Technical analysis, also known as “charting,” has been a part of financial practice for many decades, but this discipline has not received the same level of academic scrutiny and acceptance as more traditional approaches such as fundamental analysis. One of the main obstacles is the highly subjective nature of technical analysis—the presence of geometric shapes in historical price charts is often in the eyes of the beholder. In this paper, we propose a systematic and automatic approach to technical pattern recognition using nonparametric kernel regression, and we apply this method to a large number of U.S. stocks from 1962 to 1996 to evaluate the effectiveness of technical analysis. By comparing the unconditional empirical distribution of daily stock returns to the conditional distribution—conditioned on specific technical indicators such as head-and-shoulders or double-bottoms—we find that over the 31-year sample period, several technical indicators do provide incremental information and may have some practical value. ONE OF THE GREATEST GULFS between academic finance and industry practice is the separation that exists between technical analysts and their academic critics. In contrast to fundamental analysis, which was quick to be adopted by the scholars of modern quantitative finance, technical analysis has been an orphan from the very start. It has been argued that the difference between fundamental analysis and technical analysis is not unlike the difference between astronomy and astrology. Among some circles, technical analysis is known as “voodoo finance.” And in his inf luential book A Random Walk down Wall Street, Burton Malkiel ~1996! concludes that “@u#nder scientific scrutiny, chart-reading must share a pedestal with alchemy.” However, several academic studies suggest that despite its jargon and methods, technical analysis may well be an effective means for extracting useful information from market prices. For example, in rejecting the Random Walk * MIT Sloan School of Management and Yale School of Management. Corresponding author: Andrew W. Lo ~firstname.lastname@example.org!. This research was partially supported by the MIT Laboratory for Financial Engineering, Merrill Lynch, and the National Science Foundation ~Grant SBR– 9709976!. We thank Ralph Acampora, Franklin Allen, Susan Berger, Mike Epstein, Narasimhan Jegadeesh, Ed Kao, Doug Sanzone, Jeff Simonoff, Tom Stoker, and seminar participants at the Federal Reserve Bank of New York, NYU, and conference participants at the ColumbiaJAFEE conference, the 1999 Joint Statistical Meetings, RISK 99, the 1999 Annual Meeting of the Society for Computational Economics, and the 2000 Annual Meeting of the American Finance Association for valuable comments and discussion.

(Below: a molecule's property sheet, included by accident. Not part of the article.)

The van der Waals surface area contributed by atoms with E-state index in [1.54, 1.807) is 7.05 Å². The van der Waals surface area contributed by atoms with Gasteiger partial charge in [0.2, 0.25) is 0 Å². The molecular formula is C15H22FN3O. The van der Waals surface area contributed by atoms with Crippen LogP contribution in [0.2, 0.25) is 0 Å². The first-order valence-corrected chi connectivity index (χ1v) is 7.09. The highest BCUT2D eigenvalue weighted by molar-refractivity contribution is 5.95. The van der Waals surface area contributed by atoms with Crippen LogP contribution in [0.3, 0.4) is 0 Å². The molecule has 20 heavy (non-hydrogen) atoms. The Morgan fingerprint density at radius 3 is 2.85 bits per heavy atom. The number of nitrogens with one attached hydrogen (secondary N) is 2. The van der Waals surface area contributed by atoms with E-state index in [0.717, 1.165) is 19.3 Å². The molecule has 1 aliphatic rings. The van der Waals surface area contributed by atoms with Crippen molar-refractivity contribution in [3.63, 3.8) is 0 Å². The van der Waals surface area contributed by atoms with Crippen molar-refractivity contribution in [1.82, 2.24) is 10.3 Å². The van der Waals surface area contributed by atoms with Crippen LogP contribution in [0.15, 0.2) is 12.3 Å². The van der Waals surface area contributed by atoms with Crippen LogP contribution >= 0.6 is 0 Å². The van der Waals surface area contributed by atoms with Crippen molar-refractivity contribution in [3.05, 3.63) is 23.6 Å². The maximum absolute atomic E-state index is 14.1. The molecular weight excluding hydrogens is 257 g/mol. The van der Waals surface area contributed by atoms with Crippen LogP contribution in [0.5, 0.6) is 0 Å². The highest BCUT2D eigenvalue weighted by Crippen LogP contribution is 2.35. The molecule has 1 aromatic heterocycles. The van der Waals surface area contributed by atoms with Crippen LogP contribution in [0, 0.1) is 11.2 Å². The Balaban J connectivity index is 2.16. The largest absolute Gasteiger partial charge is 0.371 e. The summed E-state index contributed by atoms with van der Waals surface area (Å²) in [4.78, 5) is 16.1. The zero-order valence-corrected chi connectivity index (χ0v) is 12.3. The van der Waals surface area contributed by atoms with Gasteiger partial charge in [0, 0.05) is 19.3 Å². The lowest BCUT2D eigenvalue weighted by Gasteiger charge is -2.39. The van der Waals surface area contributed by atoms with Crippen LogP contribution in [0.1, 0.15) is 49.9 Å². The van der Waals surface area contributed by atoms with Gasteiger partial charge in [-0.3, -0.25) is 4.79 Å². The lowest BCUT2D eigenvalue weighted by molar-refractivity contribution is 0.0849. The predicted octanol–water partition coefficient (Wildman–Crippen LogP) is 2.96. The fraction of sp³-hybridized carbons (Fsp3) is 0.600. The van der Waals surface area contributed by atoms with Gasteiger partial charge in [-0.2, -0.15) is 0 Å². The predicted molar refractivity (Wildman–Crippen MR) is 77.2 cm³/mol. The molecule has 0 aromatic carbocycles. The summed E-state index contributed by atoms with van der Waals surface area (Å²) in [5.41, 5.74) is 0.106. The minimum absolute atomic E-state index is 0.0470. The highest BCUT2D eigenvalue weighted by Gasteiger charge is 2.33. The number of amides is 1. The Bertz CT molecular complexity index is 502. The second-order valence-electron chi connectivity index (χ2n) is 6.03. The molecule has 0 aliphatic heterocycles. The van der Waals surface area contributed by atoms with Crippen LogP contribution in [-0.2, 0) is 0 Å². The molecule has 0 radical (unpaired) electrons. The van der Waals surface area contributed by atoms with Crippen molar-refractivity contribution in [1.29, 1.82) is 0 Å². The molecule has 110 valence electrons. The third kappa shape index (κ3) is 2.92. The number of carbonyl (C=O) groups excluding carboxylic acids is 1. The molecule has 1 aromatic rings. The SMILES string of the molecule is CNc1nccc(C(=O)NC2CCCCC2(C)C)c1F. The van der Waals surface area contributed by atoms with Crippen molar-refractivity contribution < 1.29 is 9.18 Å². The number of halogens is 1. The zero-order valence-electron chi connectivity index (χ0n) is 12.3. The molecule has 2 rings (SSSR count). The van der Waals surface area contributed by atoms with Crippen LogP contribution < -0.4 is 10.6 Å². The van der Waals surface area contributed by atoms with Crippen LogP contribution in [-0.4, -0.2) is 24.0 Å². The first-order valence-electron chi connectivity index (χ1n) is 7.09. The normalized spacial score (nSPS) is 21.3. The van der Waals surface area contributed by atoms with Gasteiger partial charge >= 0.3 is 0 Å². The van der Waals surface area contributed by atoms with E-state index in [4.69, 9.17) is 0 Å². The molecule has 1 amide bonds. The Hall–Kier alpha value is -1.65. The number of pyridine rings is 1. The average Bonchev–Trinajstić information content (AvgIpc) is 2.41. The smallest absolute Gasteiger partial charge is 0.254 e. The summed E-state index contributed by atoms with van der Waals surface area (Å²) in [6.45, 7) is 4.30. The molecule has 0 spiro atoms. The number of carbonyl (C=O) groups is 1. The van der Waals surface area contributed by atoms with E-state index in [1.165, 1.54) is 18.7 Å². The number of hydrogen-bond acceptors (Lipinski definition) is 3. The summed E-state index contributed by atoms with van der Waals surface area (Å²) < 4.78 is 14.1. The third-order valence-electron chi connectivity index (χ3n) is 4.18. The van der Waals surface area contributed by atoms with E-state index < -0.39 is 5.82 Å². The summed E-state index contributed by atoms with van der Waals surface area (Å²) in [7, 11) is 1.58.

Charts always have a story to tell. However, from time to time those charts may be speaking a language you do not understand and you may need some help from an interpreter. Technical indicators are the interpreters of the Forex market. They look at price information and translate it into simple, easy-to-read signals that can help you determine when to buy and when to sell a currency pair. Technical indicators are based on mathematical equations that produce a value that is then plotted on your chart. For example, a moving average calculates the average price of a currency pair in the past and plots a point on your chart. As your currency chart moves forward, the moving average plots new points based on the updated price information it has. Ultimately, the moving average gives you a smooth indication of which direction the currency pair is moving.Each technical indicator provides unique information. You will find you will naturally gravitate toward specific technical indicators based on your trading personality, but it is important to become familiar with all of the technical indicators at your disposal.